My grandmother Irene was a pitiful, crazy person. Not all the time, unfortunately, or she’d have been packed into some coarse New England institution for experiments with electrons and lithium derivatives much earlier. As it was, because she alternated her violent and impulsive behavior with periods of serenity and excellent baking, she was allowed to quietly produce one, two, three, four and finally five wards of the state, one right after the other, before she was wrangled by the authorities and medicated to death.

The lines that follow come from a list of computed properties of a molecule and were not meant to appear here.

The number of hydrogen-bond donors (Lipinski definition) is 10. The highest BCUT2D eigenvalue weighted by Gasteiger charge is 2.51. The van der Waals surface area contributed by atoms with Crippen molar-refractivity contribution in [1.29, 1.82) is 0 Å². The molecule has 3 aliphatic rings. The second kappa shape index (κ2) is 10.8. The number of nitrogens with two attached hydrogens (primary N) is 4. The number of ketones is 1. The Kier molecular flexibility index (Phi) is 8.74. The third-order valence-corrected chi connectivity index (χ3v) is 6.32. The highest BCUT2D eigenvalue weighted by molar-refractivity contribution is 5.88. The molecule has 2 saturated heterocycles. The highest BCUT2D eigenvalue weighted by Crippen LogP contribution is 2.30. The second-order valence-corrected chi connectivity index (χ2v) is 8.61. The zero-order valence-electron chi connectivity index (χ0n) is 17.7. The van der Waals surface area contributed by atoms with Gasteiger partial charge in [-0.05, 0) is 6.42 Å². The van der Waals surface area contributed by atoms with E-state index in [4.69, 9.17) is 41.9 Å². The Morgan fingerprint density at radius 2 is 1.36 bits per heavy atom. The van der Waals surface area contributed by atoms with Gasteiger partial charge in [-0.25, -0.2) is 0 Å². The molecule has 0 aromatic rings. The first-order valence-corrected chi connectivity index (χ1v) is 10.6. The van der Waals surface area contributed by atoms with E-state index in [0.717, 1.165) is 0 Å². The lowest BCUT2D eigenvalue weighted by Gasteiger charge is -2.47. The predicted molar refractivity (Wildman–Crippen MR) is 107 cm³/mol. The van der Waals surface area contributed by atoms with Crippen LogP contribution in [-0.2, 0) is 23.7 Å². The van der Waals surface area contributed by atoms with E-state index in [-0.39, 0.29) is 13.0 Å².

Her youngest boy, Fred, who she kept along with three more kids, believed that shock therapy, medication, and age had actually healed Irene just enough that she could think rationally about what she’d done. So she overdosed herself on lithium.
We met her once, about a year before she died. She looked like a watercolor version of our mother, all smeared and indistinct in comparison. We had no idea she was our grandmother. Our mother introduced her as “Irene,” no more information.